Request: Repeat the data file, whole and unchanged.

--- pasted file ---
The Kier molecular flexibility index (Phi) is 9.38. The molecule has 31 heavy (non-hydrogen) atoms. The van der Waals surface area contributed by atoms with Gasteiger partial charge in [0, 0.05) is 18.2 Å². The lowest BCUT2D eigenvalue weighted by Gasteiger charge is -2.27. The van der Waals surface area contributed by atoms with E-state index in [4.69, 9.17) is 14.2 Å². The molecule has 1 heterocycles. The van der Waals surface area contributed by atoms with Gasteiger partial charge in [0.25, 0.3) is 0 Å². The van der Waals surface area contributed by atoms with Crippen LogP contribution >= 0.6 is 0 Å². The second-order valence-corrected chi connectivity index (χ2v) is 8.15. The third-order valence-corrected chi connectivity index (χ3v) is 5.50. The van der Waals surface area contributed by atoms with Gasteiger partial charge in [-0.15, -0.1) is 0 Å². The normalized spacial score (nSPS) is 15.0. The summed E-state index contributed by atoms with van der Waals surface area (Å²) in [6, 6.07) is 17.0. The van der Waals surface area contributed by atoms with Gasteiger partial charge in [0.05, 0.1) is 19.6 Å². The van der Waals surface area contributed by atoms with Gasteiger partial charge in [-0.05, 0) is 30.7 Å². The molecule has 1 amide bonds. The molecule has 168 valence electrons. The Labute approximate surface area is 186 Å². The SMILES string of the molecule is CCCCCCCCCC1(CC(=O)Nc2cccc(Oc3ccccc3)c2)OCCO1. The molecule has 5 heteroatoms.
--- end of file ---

The Kier molecular flexibility index (Phi) is 9.38. The molecule has 31 heavy (non-hydrogen) atoms. The van der Waals surface area contributed by atoms with Gasteiger partial charge in [0, 0.05) is 18.2 Å². The lowest BCUT2D eigenvalue weighted by Gasteiger charge is -2.27. The van der Waals surface area contributed by atoms with E-state index in [4.69, 9.17) is 14.2 Å². The molecule has 1 heterocycles. The van der Waals surface area contributed by atoms with Gasteiger partial charge in [0.25, 0.3) is 0 Å². The van der Waals surface area contributed by atoms with Crippen LogP contribution >= 0.6 is 0 Å². The second-order valence-corrected chi connectivity index (χ2v) is 8.15. The third-order valence-corrected chi connectivity index (χ3v) is 5.50. The van der Waals surface area contributed by atoms with Gasteiger partial charge in [-0.15, -0.1) is 0 Å². The normalized spacial score (nSPS) is 15.0. The summed E-state index contributed by atoms with van der Waals surface area (Å²) in [6, 6.07) is 17.0. The van der Waals surface area contributed by atoms with Gasteiger partial charge in [0.05, 0.1) is 19.6 Å². The van der Waals surface area contributed by atoms with Gasteiger partial charge in [-0.05, 0) is 30.7 Å². The molecule has 1 amide bonds. The molecule has 168 valence electrons. The Labute approximate surface area is 186 Å². The SMILES string of the molecule is CCCCCCCCCC1(CC(=O)Nc2cccc(Oc3ccccc3)c2)OCCO1. The molecule has 5 heteroatoms.